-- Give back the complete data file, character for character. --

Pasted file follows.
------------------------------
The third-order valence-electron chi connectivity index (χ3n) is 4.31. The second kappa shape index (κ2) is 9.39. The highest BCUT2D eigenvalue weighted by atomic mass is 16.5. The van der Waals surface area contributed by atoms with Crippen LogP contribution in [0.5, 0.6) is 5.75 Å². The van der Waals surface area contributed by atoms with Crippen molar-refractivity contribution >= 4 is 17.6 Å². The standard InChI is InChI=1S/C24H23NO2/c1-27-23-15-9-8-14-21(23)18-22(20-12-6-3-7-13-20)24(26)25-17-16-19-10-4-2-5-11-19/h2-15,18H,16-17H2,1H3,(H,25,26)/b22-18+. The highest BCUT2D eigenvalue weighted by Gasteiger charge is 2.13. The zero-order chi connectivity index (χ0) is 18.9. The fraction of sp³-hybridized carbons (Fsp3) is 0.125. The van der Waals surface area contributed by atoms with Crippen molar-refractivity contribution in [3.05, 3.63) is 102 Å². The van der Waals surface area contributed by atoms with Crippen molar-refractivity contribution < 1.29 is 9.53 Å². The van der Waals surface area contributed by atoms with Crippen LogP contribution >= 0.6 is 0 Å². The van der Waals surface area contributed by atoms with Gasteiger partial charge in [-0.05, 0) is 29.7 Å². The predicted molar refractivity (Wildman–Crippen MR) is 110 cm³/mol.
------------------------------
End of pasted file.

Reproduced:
The third-order valence-electron chi connectivity index (χ3n) is 4.31. The second kappa shape index (κ2) is 9.39. The highest BCUT2D eigenvalue weighted by atomic mass is 16.5. The van der Waals surface area contributed by atoms with Crippen LogP contribution in [0.5, 0.6) is 5.75 Å². The van der Waals surface area contributed by atoms with Crippen molar-refractivity contribution >= 4 is 17.6 Å². The standard InChI is InChI=1S/C24H23NO2/c1-27-23-15-9-8-14-21(23)18-22(20-12-6-3-7-13-20)24(26)25-17-16-19-10-4-2-5-11-19/h2-15,18H,16-17H2,1H3,(H,25,26)/b22-18+. The highest BCUT2D eigenvalue weighted by Gasteiger charge is 2.13. The zero-order chi connectivity index (χ0) is 18.9. The fraction of sp³-hybridized carbons (Fsp3) is 0.125. The van der Waals surface area contributed by atoms with Crippen molar-refractivity contribution in [3.05, 3.63) is 102 Å². The van der Waals surface area contributed by atoms with Crippen molar-refractivity contribution < 1.29 is 9.53 Å². The van der Waals surface area contributed by atoms with Crippen LogP contribution >= 0.6 is 0 Å². The van der Waals surface area contributed by atoms with Gasteiger partial charge in [-0.05, 0) is 29.7 Å². The predicted molar refractivity (Wildman–Crippen MR) is 110 cm³/mol.